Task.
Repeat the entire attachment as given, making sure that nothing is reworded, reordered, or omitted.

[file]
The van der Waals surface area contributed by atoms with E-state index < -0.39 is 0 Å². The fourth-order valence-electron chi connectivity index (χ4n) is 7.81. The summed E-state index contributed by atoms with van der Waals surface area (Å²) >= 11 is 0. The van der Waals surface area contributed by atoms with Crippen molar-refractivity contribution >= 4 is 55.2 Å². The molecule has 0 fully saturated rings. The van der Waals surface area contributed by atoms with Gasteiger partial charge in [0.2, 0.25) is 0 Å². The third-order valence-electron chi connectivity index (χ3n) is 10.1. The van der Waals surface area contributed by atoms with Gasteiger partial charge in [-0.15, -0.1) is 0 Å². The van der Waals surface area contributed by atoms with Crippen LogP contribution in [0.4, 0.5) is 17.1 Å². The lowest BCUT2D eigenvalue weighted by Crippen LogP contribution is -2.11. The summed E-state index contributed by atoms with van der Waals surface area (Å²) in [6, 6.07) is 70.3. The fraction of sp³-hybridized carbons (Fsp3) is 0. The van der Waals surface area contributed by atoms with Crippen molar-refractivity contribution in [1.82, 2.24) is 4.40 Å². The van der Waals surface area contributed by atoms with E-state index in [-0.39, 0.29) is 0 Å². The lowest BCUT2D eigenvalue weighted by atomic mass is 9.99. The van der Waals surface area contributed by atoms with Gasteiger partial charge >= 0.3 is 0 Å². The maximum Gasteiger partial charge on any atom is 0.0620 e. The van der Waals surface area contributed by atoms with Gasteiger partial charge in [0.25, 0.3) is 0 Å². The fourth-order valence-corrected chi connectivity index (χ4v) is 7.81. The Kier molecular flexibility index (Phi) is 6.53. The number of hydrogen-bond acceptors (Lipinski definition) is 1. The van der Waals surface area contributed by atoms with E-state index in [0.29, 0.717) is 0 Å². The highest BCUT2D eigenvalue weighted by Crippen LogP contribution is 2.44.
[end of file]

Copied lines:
The van der Waals surface area contributed by atoms with E-state index < -0.39 is 0 Å². The fourth-order valence-electron chi connectivity index (χ4n) is 7.81. The summed E-state index contributed by atoms with van der Waals surface area (Å²) >= 11 is 0. The van der Waals surface area contributed by atoms with Crippen molar-refractivity contribution >= 4 is 55.2 Å². The molecule has 0 fully saturated rings. The van der Waals surface area contributed by atoms with Gasteiger partial charge in [0.2, 0.25) is 0 Å². The third-order valence-electron chi connectivity index (χ3n) is 10.1. The van der Waals surface area contributed by atoms with Gasteiger partial charge in [-0.15, -0.1) is 0 Å². The van der Waals surface area contributed by atoms with Crippen LogP contribution in [0.4, 0.5) is 17.1 Å². The lowest BCUT2D eigenvalue weighted by Crippen LogP contribution is -2.11. The summed E-state index contributed by atoms with van der Waals surface area (Å²) in [6, 6.07) is 70.3. The fraction of sp³-hybridized carbons (Fsp3) is 0. The van der Waals surface area contributed by atoms with Crippen molar-refractivity contribution in [1.82, 2.24) is 4.40 Å². The van der Waals surface area contributed by atoms with E-state index in [-0.39, 0.29) is 0 Å². The lowest BCUT2D eigenvalue weighted by atomic mass is 9.99. The van der Waals surface area contributed by atoms with Gasteiger partial charge >= 0.3 is 0 Å². The maximum Gasteiger partial charge on any atom is 0.0620 e. The van der Waals surface area contributed by atoms with Gasteiger partial charge in [0.25, 0.3) is 0 Å². The fourth-order valence-corrected chi connectivity index (χ4v) is 7.81. The Kier molecular flexibility index (Phi) is 6.53. The number of hydrogen-bond acceptors (Lipinski definition) is 1. The van der Waals surface area contributed by atoms with E-state index in [0.29, 0.717) is 0 Å². The highest BCUT2D eigenvalue weighted by Crippen LogP contribution is 2.44.